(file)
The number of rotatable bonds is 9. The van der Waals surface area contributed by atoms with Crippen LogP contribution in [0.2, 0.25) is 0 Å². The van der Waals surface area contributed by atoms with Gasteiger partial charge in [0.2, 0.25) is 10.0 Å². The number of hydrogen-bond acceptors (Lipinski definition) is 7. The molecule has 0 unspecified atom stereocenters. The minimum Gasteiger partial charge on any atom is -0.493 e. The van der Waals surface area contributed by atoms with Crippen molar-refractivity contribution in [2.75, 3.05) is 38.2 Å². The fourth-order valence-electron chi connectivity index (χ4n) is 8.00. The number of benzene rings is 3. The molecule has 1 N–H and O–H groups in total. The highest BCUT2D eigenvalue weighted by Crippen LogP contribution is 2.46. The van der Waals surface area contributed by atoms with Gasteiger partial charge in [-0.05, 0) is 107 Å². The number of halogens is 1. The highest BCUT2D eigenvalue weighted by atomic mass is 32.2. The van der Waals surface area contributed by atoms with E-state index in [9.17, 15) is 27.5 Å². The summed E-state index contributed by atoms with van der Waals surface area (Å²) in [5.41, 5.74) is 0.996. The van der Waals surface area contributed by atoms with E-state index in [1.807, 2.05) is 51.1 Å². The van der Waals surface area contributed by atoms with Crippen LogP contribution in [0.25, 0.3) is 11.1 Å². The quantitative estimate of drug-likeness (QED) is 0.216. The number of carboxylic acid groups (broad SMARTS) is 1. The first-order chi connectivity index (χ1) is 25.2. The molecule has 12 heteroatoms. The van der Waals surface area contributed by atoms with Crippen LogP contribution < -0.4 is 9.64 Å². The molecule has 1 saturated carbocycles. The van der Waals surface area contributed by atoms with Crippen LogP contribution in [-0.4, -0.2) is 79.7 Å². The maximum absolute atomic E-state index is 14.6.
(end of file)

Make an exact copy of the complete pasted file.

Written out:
The number of rotatable bonds is 9. The van der Waals surface area contributed by atoms with Crippen LogP contribution in [0.2, 0.25) is 0 Å². The van der Waals surface area contributed by atoms with Gasteiger partial charge in [0.2, 0.25) is 10.0 Å². The number of hydrogen-bond acceptors (Lipinski definition) is 7. The molecule has 0 unspecified atom stereocenters. The minimum Gasteiger partial charge on any atom is -0.493 e. The van der Waals surface area contributed by atoms with Crippen molar-refractivity contribution in [2.75, 3.05) is 38.2 Å². The fourth-order valence-electron chi connectivity index (χ4n) is 8.00. The number of benzene rings is 3. The molecule has 1 N–H and O–H groups in total. The highest BCUT2D eigenvalue weighted by Crippen LogP contribution is 2.46. The van der Waals surface area contributed by atoms with Gasteiger partial charge in [-0.05, 0) is 107 Å². The number of halogens is 1. The highest BCUT2D eigenvalue weighted by atomic mass is 32.2. The van der Waals surface area contributed by atoms with E-state index in [9.17, 15) is 27.5 Å². The summed E-state index contributed by atoms with van der Waals surface area (Å²) in [5.41, 5.74) is 0.996. The van der Waals surface area contributed by atoms with E-state index in [1.807, 2.05) is 51.1 Å². The van der Waals surface area contributed by atoms with Crippen LogP contribution in [0.25, 0.3) is 11.1 Å². The quantitative estimate of drug-likeness (QED) is 0.216. The number of carboxylic acid groups (broad SMARTS) is 1. The first-order chi connectivity index (χ1) is 25.2. The molecule has 12 heteroatoms. The van der Waals surface area contributed by atoms with Crippen LogP contribution < -0.4 is 9.64 Å². The molecule has 1 saturated carbocycles. The van der Waals surface area contributed by atoms with Crippen LogP contribution in [-0.4, -0.2) is 79.7 Å². The maximum absolute atomic E-state index is 14.6.